New discovery connects human evolution to the arches in our feet


Amanda Salazar | The Ticker

Farah Javed, Managing Editor

According to Science News, a new study reveals that humans were able to walk upright over time because an arch formed across the foot’s width.

When you think of arches, what comes to mind? Some may say The Golden Arch in St. Louis, but on a daily basis, we see a more important one — the arch of your foot. The arch is an important part of the body because it endures the brunt of the body’s weight and absorbs shock, making actions like walking or running possible and easy.

Scientists previously knew the role of arches in carrying the body. This study is considered groundbreaking because it gives insight to how feet are able to sustain weight.

“Scientists knew that the arch on the inside of the foot, called the longitudinal arch, makes the foot more rigid, thanks to the arch’s shape and elastic tissues stretching beneath it like a bow and string. How much the bend across the metatarsals helps make feet firmer was unknown,” according to Science News.

For those not acquainted with the anatomy of the human feet, here is a basic breakdown. The foot consists of three arches: two longitudinal arches called the medical and lateral arches and one anterior transverse arch.

Encyclopedia Britannica explains, “The big toe converges with the others and is held in place by strong ligaments. Its phalanges and metatarsal bones are large and strong. Together, the tarsal and metatarsal bones of the foot form a longitudinal arch, which absorbs shock in walking; a transverse arch, across the metatarsals, also helps distribute weight. The heel bone helps support the longitudinal foot arch.”

Now, scientists understand that the transverse tarsal arch is essential for stability as well. Since it branches across the foot, it allows the foot to maintain a stiffness. This allows it to curl and flex without making the foot lose its shape or collapse.

For individuals fortunate enough to have arches in their feet, this discovery does not seem special. It is important, however, for those with no arches or flat feet. This newfound knowledge changes the way in which prosthetic feet will be designed.

According to the National Foot Health Assessment, there are currently 18 million people in the United States who are suffering from flat feet or pes planus. Among these 18 million people are Katie Holmes and Angelina Jolie.

With no arches, the body redistributes its weight onto the individual’s knees and legs causing chronic hip and back pain. There is no remedy for flat feet. Instead, these individuals are forced to buy shoes with arch supports or other modifications, wear braces or get feet injections to ease the discomfort. Without these remedies, the only option left is to simply endure the pain and ice their feet daily.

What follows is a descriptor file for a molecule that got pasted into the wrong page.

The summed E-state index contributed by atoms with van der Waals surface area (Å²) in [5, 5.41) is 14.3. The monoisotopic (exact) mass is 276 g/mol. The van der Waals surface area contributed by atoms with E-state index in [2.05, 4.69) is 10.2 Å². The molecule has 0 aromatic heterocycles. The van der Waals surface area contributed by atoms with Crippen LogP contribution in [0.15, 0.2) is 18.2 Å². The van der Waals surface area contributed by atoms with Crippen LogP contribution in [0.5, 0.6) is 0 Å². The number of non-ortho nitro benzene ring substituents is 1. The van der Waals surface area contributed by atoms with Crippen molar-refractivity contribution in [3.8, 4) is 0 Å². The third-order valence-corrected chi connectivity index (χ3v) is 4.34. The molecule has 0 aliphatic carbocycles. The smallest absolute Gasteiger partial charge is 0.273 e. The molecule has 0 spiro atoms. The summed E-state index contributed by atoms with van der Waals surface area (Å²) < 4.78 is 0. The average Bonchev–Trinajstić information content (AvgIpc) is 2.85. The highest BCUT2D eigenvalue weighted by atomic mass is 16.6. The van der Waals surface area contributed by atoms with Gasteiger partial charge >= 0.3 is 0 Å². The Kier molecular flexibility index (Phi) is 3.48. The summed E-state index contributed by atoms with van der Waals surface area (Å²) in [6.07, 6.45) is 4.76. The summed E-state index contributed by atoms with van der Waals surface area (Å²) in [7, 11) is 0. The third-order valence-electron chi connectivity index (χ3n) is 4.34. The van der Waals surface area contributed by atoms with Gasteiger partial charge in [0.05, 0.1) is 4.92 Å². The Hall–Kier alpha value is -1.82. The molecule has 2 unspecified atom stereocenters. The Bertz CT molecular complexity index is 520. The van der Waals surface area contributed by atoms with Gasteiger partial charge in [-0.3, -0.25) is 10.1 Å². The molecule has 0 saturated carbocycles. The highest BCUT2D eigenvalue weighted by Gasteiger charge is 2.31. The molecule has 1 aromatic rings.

With the discovery found in this study, individuals wanting to walk will be able to use their usual prosthetic feet, but now scientists know how to design a foot sturdier for running as well.

The head researcher for this project was Madhusudhan Venkadesan, a mechanical engineer at Yale University.

He and his colleagues “tested the stiffness of three types of curved structures, including a thin sheet, mechanical structures mimicking feet and two feet from cadavers, and found that a transverse arch makes materials more rigid. When the researchers cut tissues between the bones that comprise the transverse arch in cadavers, the foot’s stiffness went down by up to 54 percent.

This study revealed just how integral the transverse arch is ensuring that the foot maintains its shape. This is similar to the function of the spine, as it allows humans to bend forward, jump, run, and walk, and not completely fall apart.

These researchers also strived to find the first appearance of arched feet in human evolution. In order to do so, they examined the fossils and skeletons from our ancient ancestors.

In animals, flat feet have already been found. For instance, the chimpanzee, a primate closely related to humans, has feet with less defined arches. With humans evolving from a shared ancestor with chimpanzees, humans too had flat feet for generations.

From their scrutiny, the researchers deduced that about “3.4 million years ago,” an unknown human ancestor’s foot evolved to develop the transverse tarsal arch.

Still, scientists lack vital information about human feet. Their experiments and testing did not provide insight into the parts of the feet that touch the ground because they worked with a mimicked model of the human feet. This information is equally important because it needs to be factored in when considering the stiffness of a human foot for flat feet and for arched feet.

With the information scientists have gleaned thus far, they will be able to work towards designing a prosthetic foot that will allow flat footed individuals to no longer feel pain. In fact, the discovery of the central arch’s role in the foot could help those individuals come closer to being able to move as though they had arched feet.

Until scientists can figure out the ratio of stiffness needed to design the foot, this study is still one step in the right direction.